THE UNIVERSAL MACHINE, consent not to be a single being, Vol. 3

: Moten (F.)

R 540.00
- +

291pp., paperback, Durham, 2018


Three essays on Emmanuel Levinas, Hannah Arendt, and Frantz Fanon, considered alongside artists and musicians such as William Kentridge and Curtis Mayfield.

"Fred Moten is one of the most brilliant and original thinkers in black studies. The Universal Machine offers us a social poetics of blackness in its rigorous and extended engagement with Kant, Levinas, Arendt, and Fanon. The book is a provocative and incisive meditation on the violence of the esteemed categories of western philosophy: man, universe, reason, and world. What becomes clear over the course of its pages is the critical role of blackness (black life, black study) in producing thought of the outside and the vision of another world, or, better yet, no world, just the love and caress of earth. The density of its argument and the labyrinthine beauty of its sentences define Moten's body of work and trouble the line between critical thought and poetry." Saidiya Hartman, author of Wayward Lives, Beautiful Experiments: intimate histories of riotous black girls, troublesome women, and queer radicals

"In The Universal Machine, Fred Moten's extraordinary prose and thought lights up with love 'the other, dancing civilization black radicalism is.' As political philosophy the elliptical and attentive analysis reanimates Levinas, Arendt, and Fanon, among others, learning from their dissident phenomenology and repudiating the Enlightenment racism that shaped their concepts and politics. Reading in the Black Marxist tradition of Cedric Robinson and civil rights too, the book induces its own kinetic revolutionary blackness, its own figures of fugitive improvisation and solidarity. Each reading minute is absorbing and reverie-inducing, dissolving the ground of the interpretive habits we've been taught to bring to thought and the world." Lauren Berlant, is the George M. Pullman Distinguished Service Professor of English at the University of Chicago, and co-author of Sex, or the Unbearable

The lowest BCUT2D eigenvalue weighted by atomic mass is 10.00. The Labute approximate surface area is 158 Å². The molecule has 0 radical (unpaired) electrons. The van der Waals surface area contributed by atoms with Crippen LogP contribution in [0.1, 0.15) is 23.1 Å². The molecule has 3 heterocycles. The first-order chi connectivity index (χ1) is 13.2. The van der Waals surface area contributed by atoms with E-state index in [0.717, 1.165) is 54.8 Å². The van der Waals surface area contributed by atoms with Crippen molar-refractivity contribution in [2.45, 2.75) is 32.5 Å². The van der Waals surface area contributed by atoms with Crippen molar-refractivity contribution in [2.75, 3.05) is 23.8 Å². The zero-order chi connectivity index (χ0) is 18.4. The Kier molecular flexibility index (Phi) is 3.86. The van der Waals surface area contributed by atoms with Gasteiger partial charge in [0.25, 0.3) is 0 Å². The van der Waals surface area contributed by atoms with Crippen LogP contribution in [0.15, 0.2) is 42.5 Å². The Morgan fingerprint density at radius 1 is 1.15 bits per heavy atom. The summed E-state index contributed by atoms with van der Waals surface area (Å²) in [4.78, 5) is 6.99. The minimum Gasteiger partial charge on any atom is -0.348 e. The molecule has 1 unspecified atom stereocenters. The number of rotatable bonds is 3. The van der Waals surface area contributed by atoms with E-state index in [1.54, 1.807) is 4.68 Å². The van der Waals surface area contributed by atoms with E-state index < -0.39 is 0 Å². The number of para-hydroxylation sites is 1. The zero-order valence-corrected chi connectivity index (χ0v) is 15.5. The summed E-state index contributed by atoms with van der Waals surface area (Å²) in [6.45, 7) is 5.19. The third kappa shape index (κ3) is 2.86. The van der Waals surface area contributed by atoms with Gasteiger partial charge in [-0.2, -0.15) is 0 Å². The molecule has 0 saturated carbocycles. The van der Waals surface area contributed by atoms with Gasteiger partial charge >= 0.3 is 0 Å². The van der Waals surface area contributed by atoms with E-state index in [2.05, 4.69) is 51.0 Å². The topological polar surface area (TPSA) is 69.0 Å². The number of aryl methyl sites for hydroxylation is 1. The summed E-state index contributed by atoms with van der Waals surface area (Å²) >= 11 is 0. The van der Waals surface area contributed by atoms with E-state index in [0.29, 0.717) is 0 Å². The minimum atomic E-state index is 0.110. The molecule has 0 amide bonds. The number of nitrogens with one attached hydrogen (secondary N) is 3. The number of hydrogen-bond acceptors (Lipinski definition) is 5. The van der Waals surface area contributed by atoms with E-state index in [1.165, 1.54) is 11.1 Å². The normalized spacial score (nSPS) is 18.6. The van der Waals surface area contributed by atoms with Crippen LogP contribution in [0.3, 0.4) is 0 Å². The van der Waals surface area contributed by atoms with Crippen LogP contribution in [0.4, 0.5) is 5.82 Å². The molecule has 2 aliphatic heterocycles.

"Taken as a trilogy, consent not to be a single being is a monumental accomplishment: a brilliant theoretical intervention that might be best described as a powerful case for blackness as a category of analysis." Brent Hayes Edwards, author of Epistrophies: jazz and the literary magination

Fred Moten is Professor of Performance Studies at New York University and the author of Black and Blur, Stolen Life and In the Break: the aesthetics of the Black radical tradition.